The latest in the Reef Identification series focuses on the weird, wonderful and just plain unknown inhabitants of the reefs in a vast area from Tahiti to Thailand. Many photographers will be already familiar with this series, and indeed, the Reef fish identification companion volume to this book has been around for some time. In many ways the 7-year gap between the two publications illustrates much of what this new book is about. The sheer volume and quality of information presented is quite frankly amazing.
The book is in the familiar format, but at 500 pages, definitely is the most comprehensive to date. The book opens with a broad species key, to enable the reader to narrow down his or her search within the content. Then 1600 marine invertebrates are described, illustrated and cataloged with over 2000 photos helping to do so. In a departure from the preceding books, the last 30 pages are devoted to an illustrated behavior section covering subjects like symbiosis, reproduction and predation in the species described.
This book signals the authors’ adoption of digital technology. Whilst much of the photography in the earlier volumes has been superb, the ability to check images underwater and correct as required is reflected in the overall quality of pictures in this book. Quite apart from the practical value of the images for species identification, the book also manages to be a visual feast. I have shown the book to numerous people, with varying connections to the underwater world, and the reaction from all of them has been amazement at the variety and beauty of the subjects.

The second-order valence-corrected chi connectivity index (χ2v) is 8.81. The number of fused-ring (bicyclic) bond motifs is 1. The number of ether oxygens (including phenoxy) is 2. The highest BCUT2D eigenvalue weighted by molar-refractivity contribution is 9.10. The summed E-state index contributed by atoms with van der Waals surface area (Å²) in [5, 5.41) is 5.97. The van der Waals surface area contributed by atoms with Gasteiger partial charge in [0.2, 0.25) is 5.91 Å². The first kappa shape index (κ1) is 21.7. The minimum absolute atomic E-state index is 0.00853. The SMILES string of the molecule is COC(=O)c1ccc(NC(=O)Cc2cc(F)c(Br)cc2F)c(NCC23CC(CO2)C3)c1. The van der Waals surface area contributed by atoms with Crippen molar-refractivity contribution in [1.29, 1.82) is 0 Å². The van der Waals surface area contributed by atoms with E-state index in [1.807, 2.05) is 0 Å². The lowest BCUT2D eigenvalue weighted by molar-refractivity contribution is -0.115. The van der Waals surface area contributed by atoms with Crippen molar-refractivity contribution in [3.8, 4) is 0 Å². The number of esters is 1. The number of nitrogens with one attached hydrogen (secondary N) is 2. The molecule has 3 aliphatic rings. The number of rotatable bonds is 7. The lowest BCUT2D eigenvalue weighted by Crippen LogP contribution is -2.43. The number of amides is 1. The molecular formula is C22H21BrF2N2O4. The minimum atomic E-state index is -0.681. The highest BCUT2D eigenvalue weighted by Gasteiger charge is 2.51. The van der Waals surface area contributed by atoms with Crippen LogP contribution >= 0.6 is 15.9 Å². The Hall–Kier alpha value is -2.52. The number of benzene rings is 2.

The level of scientific input is also worth noting, with 43 researchers receiving credit. Despite this level of expert support, the number of species labeled as undetermined is a surprise. The authors relate this to the use of the new tools of digital photography making cataloging easier, but also emphasize how little is actually known about invertebrate life. This is compounded by the pressing need to understand the marine world, before it is damaged irrevocably. This book will hopefully serve to spark a desire among us all to catalog and share the things we see underwater, to better inventory the seas inhabitants. Certainly, there is plenty of inspiration within its pages. To quote the authors:
“….marine conservation groups around the world are beginning to make significant strides formulating management practices long neglected. But it is difficult to manage something you don’t understand. And how do you understand the nature of an animal, much less the complex ecosystem it inhabits, if you are unfamiliar with population dynamics. Those who care about the ocean’s future should support marine conservation programs and their teams of biologists, environmentalists and volunteers who seek to catalog the sea.”
Who should buy this book? Well, it preaches to a broad church. The book provides information relevant to the marine researcher, scientist or naturalist. However this is only the tip of the iceberg. The beauty of the images will make it appeal to the underwater creative, and to the vast family of people who venture underwater. Although aimed at a specific region, I found myself reaching for the book when seeking identifications of species from outside of the geographic confines specified. Given the commonality of many species between regions, often they were listed. So to summarize, if you are interested in marine life, you should add this book to your reference library.
Reef Creature Identification: Tropical Pacific is available now as a limited signed edition from Fishid.com. The book is due to be launched on Monday 25 October in Asia, and at DEMA on 17 November is the US.